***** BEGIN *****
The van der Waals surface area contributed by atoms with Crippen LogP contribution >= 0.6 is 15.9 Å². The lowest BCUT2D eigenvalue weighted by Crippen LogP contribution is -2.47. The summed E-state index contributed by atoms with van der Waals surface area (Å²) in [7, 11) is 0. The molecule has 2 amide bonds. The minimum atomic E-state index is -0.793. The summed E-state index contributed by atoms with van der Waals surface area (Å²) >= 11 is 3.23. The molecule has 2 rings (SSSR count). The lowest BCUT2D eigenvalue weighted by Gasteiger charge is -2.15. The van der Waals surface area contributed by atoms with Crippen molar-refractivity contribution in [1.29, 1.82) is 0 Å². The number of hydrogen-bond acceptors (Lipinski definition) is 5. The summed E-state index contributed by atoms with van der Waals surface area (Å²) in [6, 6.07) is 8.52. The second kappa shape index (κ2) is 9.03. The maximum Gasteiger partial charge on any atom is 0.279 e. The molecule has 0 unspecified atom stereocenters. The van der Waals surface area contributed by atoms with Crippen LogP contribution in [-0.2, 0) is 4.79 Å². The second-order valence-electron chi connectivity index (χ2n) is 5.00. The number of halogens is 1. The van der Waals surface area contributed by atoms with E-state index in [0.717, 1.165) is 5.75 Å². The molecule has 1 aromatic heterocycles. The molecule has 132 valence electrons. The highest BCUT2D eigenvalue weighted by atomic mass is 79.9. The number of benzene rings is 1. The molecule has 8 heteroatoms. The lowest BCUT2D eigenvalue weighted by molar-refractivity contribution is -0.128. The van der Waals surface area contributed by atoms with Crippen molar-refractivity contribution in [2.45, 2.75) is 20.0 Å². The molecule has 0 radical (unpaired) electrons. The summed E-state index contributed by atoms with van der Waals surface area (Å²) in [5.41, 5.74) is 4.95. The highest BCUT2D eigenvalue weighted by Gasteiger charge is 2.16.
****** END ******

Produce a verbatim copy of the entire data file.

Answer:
The van der Waals surface area contributed by atoms with Crippen LogP contribution >= 0.6 is 15.9 Å². The lowest BCUT2D eigenvalue weighted by Crippen LogP contribution is -2.47. The summed E-state index contributed by atoms with van der Waals surface area (Å²) in [7, 11) is 0. The molecule has 2 amide bonds. The minimum atomic E-state index is -0.793. The summed E-state index contributed by atoms with van der Waals surface area (Å²) >= 11 is 3.23. The molecule has 2 rings (SSSR count). The lowest BCUT2D eigenvalue weighted by Gasteiger charge is -2.15. The van der Waals surface area contributed by atoms with Crippen molar-refractivity contribution in [1.29, 1.82) is 0 Å². The number of hydrogen-bond acceptors (Lipinski definition) is 5. The summed E-state index contributed by atoms with van der Waals surface area (Å²) in [6, 6.07) is 8.52. The second kappa shape index (κ2) is 9.03. The maximum Gasteiger partial charge on any atom is 0.279 e. The molecule has 0 unspecified atom stereocenters. The van der Waals surface area contributed by atoms with Crippen LogP contribution in [-0.2, 0) is 4.79 Å². The second-order valence-electron chi connectivity index (χ2n) is 5.00. The number of halogens is 1. The van der Waals surface area contributed by atoms with E-state index in [0.717, 1.165) is 5.75 Å². The molecule has 1 aromatic heterocycles. The molecule has 132 valence electrons. The highest BCUT2D eigenvalue weighted by atomic mass is 79.9. The number of benzene rings is 1. The molecule has 8 heteroatoms. The lowest BCUT2D eigenvalue weighted by molar-refractivity contribution is -0.128. The van der Waals surface area contributed by atoms with Crippen molar-refractivity contribution in [2.45, 2.75) is 20.0 Å². The molecule has 0 radical (unpaired) electrons. The summed E-state index contributed by atoms with van der Waals surface area (Å²) in [5.41, 5.74) is 4.95. The highest BCUT2D eigenvalue weighted by Gasteiger charge is 2.16.